There is value in targeting individual action. Substance abuse, binge drinking, hook-up culture, and general misinformation can all be contributing factors to sexual violence on campus. 

One cannot ignore, however, the striking truth that it is much easier for institutions to create and distribute educational material than it is to commit to concrete, institution-wide change. 

The blame cannot be turned solely towards the student body for much longer. The ineffectiveness of campus-wide sexual violence prevention campaigns has made it alarmingly clear that sexual violence on campus goes much deeper than parties and hook-ups; it’s about culture, history, and power.  

If the University administration sincerely wants to protect its students from gender-based violence, it needs to acknowledge the culture that Queen’s fosters, be aware of the history surrounding sexual violence, and let that inform power-conscious approaches to dismantling the institutional dynamics which encourage sexual violence.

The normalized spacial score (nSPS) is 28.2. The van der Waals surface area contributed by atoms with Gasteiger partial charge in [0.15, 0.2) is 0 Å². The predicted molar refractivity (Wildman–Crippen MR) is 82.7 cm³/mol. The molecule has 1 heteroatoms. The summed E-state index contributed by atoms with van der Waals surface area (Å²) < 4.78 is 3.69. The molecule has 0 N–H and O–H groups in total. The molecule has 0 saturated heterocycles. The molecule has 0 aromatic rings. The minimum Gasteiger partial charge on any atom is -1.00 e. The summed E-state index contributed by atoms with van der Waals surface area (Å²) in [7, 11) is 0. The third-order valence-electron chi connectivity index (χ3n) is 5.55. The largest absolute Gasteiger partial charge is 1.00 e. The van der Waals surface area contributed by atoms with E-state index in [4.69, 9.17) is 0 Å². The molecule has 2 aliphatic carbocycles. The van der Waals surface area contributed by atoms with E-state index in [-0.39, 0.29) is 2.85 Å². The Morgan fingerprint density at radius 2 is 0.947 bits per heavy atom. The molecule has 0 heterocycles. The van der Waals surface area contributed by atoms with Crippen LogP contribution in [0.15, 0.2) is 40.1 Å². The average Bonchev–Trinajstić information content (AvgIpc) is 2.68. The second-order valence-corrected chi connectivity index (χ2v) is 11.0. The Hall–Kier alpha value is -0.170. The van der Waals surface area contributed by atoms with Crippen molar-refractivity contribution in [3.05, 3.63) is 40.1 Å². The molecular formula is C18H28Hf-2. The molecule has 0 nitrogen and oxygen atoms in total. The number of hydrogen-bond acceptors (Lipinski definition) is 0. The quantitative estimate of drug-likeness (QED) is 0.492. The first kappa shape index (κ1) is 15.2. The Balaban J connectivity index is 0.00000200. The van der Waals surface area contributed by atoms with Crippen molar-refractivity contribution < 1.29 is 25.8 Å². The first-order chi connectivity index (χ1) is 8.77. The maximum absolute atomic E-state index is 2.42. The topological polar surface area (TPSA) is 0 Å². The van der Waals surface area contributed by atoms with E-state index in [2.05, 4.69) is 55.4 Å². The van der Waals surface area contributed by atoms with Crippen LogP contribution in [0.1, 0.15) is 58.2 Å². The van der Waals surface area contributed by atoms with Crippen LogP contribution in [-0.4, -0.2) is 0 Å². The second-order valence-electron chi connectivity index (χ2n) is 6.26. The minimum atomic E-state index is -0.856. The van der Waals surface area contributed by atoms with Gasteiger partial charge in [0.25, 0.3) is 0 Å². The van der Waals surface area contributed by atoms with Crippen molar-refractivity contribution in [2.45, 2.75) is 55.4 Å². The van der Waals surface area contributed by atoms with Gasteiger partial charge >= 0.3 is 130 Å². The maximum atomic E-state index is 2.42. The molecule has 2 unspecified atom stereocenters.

To do so, I propose Queen’s should take after many other institutions and commence this process with a power-focused scan of the university. 

It has long been said that sexual assault has more to do with power than it has to do with sex. Power, and lack thereof because of oppression, dictates who controls spaces within institutions and who has the capacity to dominate others. 

Instances of sexual violence on university campuses ultimately have a lot to do with who holds power and who benefits from the institution. Queen’s must widen its understanding of sexual violence to view the institution as a whole as a perpetrator of sexual violence.